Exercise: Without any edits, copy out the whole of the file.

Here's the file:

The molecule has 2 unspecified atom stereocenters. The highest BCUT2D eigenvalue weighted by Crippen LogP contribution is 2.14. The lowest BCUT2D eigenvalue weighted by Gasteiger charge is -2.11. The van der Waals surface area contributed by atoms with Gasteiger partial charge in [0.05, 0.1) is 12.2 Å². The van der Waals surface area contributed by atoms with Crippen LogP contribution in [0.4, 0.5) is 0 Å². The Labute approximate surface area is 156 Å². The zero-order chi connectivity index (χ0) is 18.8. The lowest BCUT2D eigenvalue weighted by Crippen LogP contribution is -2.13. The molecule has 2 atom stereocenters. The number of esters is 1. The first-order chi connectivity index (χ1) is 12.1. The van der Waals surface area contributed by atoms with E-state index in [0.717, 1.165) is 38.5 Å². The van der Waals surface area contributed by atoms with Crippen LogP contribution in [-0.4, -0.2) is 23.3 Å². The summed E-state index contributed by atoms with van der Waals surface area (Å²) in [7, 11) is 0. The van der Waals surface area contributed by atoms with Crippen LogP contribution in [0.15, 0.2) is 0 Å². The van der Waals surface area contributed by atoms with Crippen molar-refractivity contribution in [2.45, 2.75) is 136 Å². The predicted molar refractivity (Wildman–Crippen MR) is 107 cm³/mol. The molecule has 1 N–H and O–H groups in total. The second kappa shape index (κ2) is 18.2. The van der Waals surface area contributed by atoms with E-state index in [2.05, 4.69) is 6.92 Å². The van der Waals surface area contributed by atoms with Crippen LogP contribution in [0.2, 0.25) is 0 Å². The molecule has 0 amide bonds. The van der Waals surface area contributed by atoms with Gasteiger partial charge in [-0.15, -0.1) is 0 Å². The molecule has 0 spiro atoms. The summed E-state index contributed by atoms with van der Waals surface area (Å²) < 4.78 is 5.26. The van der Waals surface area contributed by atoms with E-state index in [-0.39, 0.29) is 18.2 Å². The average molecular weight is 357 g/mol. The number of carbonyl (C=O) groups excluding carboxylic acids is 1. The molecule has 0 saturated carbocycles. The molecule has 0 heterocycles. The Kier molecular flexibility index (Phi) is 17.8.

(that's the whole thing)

The molecule has 2 unspecified atom stereocenters. The highest BCUT2D eigenvalue weighted by Crippen LogP contribution is 2.14. The lowest BCUT2D eigenvalue weighted by Gasteiger charge is -2.11. The van der Waals surface area contributed by atoms with Gasteiger partial charge in [0.05, 0.1) is 12.2 Å². The van der Waals surface area contributed by atoms with Crippen LogP contribution in [0.4, 0.5) is 0 Å². The Labute approximate surface area is 156 Å². The zero-order chi connectivity index (χ0) is 18.8. The lowest BCUT2D eigenvalue weighted by Crippen LogP contribution is -2.13. The molecule has 2 atom stereocenters. The number of esters is 1. The first-order chi connectivity index (χ1) is 12.1. The van der Waals surface area contributed by atoms with E-state index in [0.717, 1.165) is 38.5 Å². The van der Waals surface area contributed by atoms with Crippen LogP contribution in [-0.4, -0.2) is 23.3 Å². The summed E-state index contributed by atoms with van der Waals surface area (Å²) in [7, 11) is 0. The van der Waals surface area contributed by atoms with Crippen LogP contribution in [0.15, 0.2) is 0 Å². The van der Waals surface area contributed by atoms with Crippen molar-refractivity contribution in [2.45, 2.75) is 136 Å². The predicted molar refractivity (Wildman–Crippen MR) is 107 cm³/mol. The molecule has 1 N–H and O–H groups in total. The second kappa shape index (κ2) is 18.2. The van der Waals surface area contributed by atoms with E-state index in [2.05, 4.69) is 6.92 Å². The van der Waals surface area contributed by atoms with Crippen LogP contribution in [0.2, 0.25) is 0 Å². The molecule has 0 amide bonds. The van der Waals surface area contributed by atoms with Gasteiger partial charge in [-0.15, -0.1) is 0 Å². The molecule has 0 spiro atoms. The summed E-state index contributed by atoms with van der Waals surface area (Å²) < 4.78 is 5.26. The van der Waals surface area contributed by atoms with E-state index in [-0.39, 0.29) is 18.2 Å². The average molecular weight is 357 g/mol. The number of carbonyl (C=O) groups excluding carboxylic acids is 1. The molecule has 0 saturated carbocycles. The molecule has 0 heterocycles. The Kier molecular flexibility index (Phi) is 17.8.